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Tags: trump | weapons sales | saudi arabia | yemen | iran

The Complicated Story of Weapons Sales in the Middle East

The Complicated Story of Weapons Sales in the Middle East

A general view shows the debris following a reported air strike on a plastic factory in Sanaa's Jeraf district on April 10, 2019. (Mohammed Huwais/AFP/Getty Images)

Micah Halpern By Thursday, 02 May 2019 04:25 PM EDT Current | Bio | Archive

U.S. President Donald J. Trump has been urging NATO member nations to reduce their defense spending to 2% from about 5% of their GDP. This request, cum, suggestion, has become a regular trope of the Trump administration, ostensibly to allow NATO members to pay their fair share of the cost of NATO. A cost which includes the collective defense of all NATO countries.

This request might sound good on paper, but in practice, a problem arises. The problem is that while NATO is spending less on defense, countries in the Middle East spend more on defense than anywhere else in the rest of the world.

The entire scenario is a recipe for disaster.

Most countries in the Middle East spend approximately 10%, sometimes even more, of their GDP on defense — especially on the purchasing of weapons. Oman spends 11% and Saudi Arabia spends 10.8%. Afghanistan spends 10.1% of its budget on defense.

Seven out of the top ten defense spenders are Middle East countries and ten out of the fifteen largest spenders are from the Middle East and North Africa.

There are essential points that need to be noted given this information. First is that both the United States and Russia benefit from supplying these weapons. Next, is that it means that the Middle East is being armed way beyond their need.

Weapon sales in the Middle East are up 87% according to a study on global weapons by the Stockholm International Peace Research Institute (SIPRI). In the breakdown U.S. sales to the Middle East increased by 29%. Russia increased their sales dramatically, too. But the United States still maintains a significant lead in the world market share of weapon trade, controlling 36% of world trade while Russia sits at 21%.

There are only two exceptions to the increase of weapons acquisition in the Middle East. First is Syria which saw an 87% drop and then Iran, which accounts for just under 1% of weapon imports (0.9%). To lend some perspective, nearly half of the entire U.S. market for weapons goes to the Middle East. The largest client by far is Saudi Arabia. They are the purchasers of 18% of total U.S. weapon sales.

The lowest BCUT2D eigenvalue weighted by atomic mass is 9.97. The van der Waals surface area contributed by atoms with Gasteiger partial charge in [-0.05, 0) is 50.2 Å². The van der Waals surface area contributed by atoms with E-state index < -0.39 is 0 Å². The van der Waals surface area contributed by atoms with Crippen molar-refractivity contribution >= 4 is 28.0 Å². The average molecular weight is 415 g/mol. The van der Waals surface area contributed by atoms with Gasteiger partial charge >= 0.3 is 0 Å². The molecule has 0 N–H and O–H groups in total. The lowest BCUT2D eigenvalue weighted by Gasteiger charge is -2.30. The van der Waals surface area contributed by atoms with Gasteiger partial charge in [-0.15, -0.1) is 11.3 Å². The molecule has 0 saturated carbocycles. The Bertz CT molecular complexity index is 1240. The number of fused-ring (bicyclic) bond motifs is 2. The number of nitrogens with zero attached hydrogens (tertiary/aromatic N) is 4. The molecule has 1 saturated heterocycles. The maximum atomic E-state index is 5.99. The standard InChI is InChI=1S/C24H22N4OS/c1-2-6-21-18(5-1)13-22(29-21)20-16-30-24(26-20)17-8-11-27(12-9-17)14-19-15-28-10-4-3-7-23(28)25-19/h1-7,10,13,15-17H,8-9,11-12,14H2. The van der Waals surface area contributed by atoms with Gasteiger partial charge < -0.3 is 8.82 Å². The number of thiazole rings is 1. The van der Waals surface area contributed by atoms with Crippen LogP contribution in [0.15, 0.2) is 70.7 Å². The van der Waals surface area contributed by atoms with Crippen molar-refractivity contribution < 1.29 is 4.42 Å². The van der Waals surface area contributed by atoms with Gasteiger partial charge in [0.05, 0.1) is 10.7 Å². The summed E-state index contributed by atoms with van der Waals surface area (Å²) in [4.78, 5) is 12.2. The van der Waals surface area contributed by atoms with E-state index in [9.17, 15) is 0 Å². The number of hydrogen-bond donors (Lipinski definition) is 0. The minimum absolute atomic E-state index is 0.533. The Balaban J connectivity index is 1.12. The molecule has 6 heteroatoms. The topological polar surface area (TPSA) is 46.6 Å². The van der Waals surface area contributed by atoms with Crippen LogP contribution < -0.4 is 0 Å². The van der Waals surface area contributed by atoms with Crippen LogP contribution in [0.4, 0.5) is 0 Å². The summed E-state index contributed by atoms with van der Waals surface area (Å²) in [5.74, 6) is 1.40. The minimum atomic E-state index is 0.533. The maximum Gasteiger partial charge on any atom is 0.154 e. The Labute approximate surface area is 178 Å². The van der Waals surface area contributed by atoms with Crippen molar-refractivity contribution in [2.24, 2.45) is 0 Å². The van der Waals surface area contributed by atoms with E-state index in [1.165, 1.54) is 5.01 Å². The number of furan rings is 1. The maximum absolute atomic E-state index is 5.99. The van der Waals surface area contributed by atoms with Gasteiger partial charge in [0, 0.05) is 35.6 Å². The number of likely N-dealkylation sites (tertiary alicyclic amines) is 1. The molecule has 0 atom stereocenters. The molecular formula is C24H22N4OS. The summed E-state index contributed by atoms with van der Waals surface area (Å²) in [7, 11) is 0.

The biggest worry with the sale of weapons in general is that that the weapons sold to certain countries are then resold or simply given away. And when that happens those weapons may — and sometimes do, end up in the hands of enemies of the West.

Transferring, selling or in any way giving U.S. weapons that were officially purchased from the United States is a violation of numerous agreements as well as a violation of the weapons deal itself. But that itself is not enough of a deterrent for many nations. And besides, most of the purchased weapons are not essential and not needed for the defense of the countries that purchased them.

This, for example, is how a weapon transfer transpires: Saudi Arabia and other Sunni countries are supporting Sunni anti-Houthi forces in Yemen. The Houthi are being supported by Shiite Iran. That means a proxy war between Sunnis and Shiites is taking place in Yemen.

The Saudis and the United Arab Emirates funnel money and new U.S. arms to fight the Iranian backed troops. Those weapons are resold to ISIS, which is also fighting the Houthi. The weapons are fungible and so yes, ISIS, the arch enemy of the United States receives U.S. made and legally purchased weapons through this market. And those U.S. weapons are being used to kill United States soldiers and U.S. allies.

The sad reality is that all these weapons are not necessary. But everyone has their own rationale for over-weaponizing. The Saudis argue that they need parity in technology and power with their nemesis — Iran. The U.S. needs to make certain that the region stays secure and is providing weapons to check any aggression from Iran.

It is one big mess. And to top it all off, China is also selling weapons and their sales, too, are expanding.

The only positive outgrowth from this tinder box, at least for the United States, is that these weapon sales are so huge that they have had a positive impact on the U.S. economy. Despite the dangers the U.S. economy comes out a winner. But at what cost?

Micah Halpern is a political and foreign affairs commentator. He founded "The Micah Report" and hosts "Thinking Out Loud with Micah Halpern" a weekly TV program and "My Chopp" a daily radio spot. A dynamic speaker, he specializes in analyzing world events and evaluating their relevance and impact. Follow him on Twitter @MicahHalpern. To read more of this reports — Click Here Now.

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U.S. President Donald J. Trump has been urging NATO member nations to reduce their defense spending to 2% from about 5% of their GDP.
trump, weapons sales, saudi arabia, yemen, iran
Thursday, 02 May 2019 04:25 PM
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